Planning to Plant Garlic

Last Friday I got 2 phone calls/emails about planting garlic and then read 2 more articles on planting garlic in a couple of magazines. I was bemoaning the fact that I didn’t have a good place to plant a bunch of fun garlic. Then I realized that maybe the Demo Gardeners would be interested in planting some garlic this fall! After a quick email poll and talking with our committee chair, I put in an order for garlic, shallots, elephant garlic, and multiplier onions.

In Kansas, we typically plant garlic and other related vegetables in October – preferably after the weather is quite cool. I would say the ideal window is after we have our first frost, but before we have a truly hard freeze. If you plant too early, the plants will start growing the tops too much and can be injured by the winter weather.

The reason I jumped right on ordering garlic is that there are tons of interesting varieties available, but they are limited in quantity, and everyone orders early. If I had waited much longer to harvest, we might not have gotten many varieties. In fact, a number of varieties were already sold out.

I ordered 11 varieties of garlic, 4 varieties of shallots, yellow multiplier onions, and elephant garlic. (Fun fact: elephant garlic is actually more closely related to leeks than to garlic!)

There are two main categories of garlic: softneck and hardneck. Then each of those two categories has several subcategories.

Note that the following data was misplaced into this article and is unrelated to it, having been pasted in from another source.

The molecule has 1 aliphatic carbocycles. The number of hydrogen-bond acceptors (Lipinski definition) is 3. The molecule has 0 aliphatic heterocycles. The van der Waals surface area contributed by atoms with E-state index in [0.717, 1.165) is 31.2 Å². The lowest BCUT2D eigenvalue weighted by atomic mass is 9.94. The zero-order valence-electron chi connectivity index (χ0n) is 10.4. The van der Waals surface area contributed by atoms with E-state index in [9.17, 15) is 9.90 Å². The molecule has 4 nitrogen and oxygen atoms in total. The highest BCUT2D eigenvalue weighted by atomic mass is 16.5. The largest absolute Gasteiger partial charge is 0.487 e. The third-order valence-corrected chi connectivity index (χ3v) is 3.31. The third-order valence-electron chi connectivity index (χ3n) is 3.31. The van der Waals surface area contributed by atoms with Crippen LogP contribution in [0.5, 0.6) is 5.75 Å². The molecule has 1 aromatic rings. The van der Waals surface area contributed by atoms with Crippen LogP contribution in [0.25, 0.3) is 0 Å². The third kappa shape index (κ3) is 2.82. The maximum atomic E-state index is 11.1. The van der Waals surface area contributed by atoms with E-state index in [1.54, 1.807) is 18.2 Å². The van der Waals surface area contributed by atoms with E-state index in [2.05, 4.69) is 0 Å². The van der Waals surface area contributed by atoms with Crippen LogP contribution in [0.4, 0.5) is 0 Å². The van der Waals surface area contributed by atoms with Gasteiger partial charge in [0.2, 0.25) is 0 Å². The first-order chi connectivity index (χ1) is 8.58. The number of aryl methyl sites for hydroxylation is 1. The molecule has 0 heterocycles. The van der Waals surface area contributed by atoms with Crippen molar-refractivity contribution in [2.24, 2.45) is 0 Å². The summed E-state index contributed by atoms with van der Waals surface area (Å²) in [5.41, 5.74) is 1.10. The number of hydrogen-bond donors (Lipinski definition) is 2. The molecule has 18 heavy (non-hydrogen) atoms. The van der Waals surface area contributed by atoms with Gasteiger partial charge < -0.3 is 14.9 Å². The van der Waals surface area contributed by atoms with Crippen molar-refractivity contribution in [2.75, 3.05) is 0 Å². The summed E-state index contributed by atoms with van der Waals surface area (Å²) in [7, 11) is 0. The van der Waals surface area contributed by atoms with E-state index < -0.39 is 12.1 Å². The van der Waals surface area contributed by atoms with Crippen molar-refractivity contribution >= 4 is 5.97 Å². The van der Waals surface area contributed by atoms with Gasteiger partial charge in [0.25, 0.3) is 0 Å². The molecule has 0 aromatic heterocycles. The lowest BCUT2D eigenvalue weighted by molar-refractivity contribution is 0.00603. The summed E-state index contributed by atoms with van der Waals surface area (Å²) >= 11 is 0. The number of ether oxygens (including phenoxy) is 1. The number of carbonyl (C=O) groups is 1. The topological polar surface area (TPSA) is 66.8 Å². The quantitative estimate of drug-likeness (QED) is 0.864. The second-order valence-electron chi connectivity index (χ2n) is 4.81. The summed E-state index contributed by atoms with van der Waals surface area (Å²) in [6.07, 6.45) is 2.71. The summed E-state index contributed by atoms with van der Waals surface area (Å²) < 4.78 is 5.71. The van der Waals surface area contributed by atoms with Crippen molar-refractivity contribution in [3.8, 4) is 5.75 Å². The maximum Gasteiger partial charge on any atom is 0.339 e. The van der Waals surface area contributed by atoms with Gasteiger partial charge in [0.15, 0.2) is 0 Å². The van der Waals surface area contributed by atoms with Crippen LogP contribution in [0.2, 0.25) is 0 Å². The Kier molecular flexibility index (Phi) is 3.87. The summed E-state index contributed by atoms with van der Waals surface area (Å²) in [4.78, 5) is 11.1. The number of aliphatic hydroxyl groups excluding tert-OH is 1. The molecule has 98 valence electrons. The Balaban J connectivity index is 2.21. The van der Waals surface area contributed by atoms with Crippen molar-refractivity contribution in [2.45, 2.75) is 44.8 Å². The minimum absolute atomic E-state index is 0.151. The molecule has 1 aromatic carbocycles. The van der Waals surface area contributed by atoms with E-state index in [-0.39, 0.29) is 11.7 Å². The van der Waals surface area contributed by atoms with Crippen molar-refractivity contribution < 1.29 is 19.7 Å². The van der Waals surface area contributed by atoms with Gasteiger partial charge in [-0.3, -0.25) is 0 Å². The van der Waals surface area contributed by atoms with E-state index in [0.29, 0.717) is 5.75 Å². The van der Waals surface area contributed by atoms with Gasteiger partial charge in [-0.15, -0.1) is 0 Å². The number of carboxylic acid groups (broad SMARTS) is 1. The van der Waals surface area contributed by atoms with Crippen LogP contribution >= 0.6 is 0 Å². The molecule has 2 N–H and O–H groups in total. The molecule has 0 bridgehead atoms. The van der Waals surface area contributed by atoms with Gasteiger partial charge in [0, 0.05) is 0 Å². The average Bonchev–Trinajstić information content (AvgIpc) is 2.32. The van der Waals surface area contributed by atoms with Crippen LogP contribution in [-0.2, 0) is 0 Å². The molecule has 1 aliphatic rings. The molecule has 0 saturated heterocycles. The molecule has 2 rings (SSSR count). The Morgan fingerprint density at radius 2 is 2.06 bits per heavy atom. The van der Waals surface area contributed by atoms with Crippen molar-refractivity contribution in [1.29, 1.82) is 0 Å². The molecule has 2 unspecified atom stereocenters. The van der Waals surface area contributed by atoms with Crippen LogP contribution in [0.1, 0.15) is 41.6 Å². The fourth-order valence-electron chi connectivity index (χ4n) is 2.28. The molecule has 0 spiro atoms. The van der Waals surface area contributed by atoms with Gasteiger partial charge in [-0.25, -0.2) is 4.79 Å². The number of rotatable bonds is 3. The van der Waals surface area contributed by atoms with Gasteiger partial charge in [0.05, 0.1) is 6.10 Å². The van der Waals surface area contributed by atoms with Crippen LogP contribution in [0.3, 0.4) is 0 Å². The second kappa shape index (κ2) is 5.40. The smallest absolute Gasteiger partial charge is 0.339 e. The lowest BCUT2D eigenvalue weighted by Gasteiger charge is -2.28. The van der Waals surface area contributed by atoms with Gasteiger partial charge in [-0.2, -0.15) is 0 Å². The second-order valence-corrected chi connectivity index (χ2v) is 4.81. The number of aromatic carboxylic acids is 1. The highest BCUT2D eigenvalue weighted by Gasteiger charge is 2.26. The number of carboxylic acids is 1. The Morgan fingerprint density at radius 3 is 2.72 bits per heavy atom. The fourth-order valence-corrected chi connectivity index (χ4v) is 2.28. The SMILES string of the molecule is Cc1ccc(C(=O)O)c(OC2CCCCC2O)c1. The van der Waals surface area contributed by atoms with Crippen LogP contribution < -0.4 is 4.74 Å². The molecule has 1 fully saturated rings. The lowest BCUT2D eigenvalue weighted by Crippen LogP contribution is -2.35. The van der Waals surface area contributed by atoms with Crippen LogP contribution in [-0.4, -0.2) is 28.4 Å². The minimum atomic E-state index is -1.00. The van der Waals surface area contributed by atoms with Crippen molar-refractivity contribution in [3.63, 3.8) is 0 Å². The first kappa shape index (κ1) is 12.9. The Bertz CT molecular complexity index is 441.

Softneck Garlics: Silverskins, Artichokes

Weak Hardnecks/Sometimes Softnecks: Creole, Asiatic, Turban

Hardneck Garlics: Porcelain, Rocambole, Purple Stripe, Marbled Purple Stripe, Glazed Purple Stripe

(The 3 purple stripe categories get really fuzzy at times….I sometimes see varieties listed in different categories of purple stripe.)

If you want to delve deeper into the different categories of garlic and understanding the history of them, I love this website for the overview: Gourmet Garlic Gardens.

Here’s what we have ordered:

Artichoke – Inchelium Red

Asiatic – Sonoran

Creole – Ajo Rojo

Marbled Purple Stripe – Ferganskij, Siberian

Porcelain – Music

Purple Stripe – Chesnok Red, Persian Star

Rocambole – Killarney Red

Silverskin – S & H Silver

Turban – Maiskij

We also ordered 4 types of shallots: French Gray, French Red, Sante Red, and Dutch Yellow.

Even though I’m planning to be out of the office for most of the month of October, I will try to make sure we’ve got some good pictures so I can show what they all look like during planting.

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About Rebecca

I'm a Horticulture Educator with Sedgwick County Extension, a branch of K-State Research and Extension, located in Wichita, KS. I teach about fruits, vegetables, and lawn care.

Posted on August 13, 2012, in Around the Garden, Season Extension Gardens and tagged , , , . Bookmark the permalink. 3 Comments.

  1. Supposedly hardnecks need a cold winter, but my Killarney Reds did fine despite the (lack of) weather last year. Most of them are going right back in the ground as seed this fall, so I’m hoping we have a nice cold winter for comparison purposes.

    • Yeah, the Killarney Red (and all Rocamboles) are supposed to prefer colder winters, while the Creole types are supposed to prefer warmer winters (Zone 7 or warmer). Since we can go either way, I thought we’d just try some of everything.

  1. Pingback: Planting Garlic, Shallots, Etc. « The Demo Garden Blog

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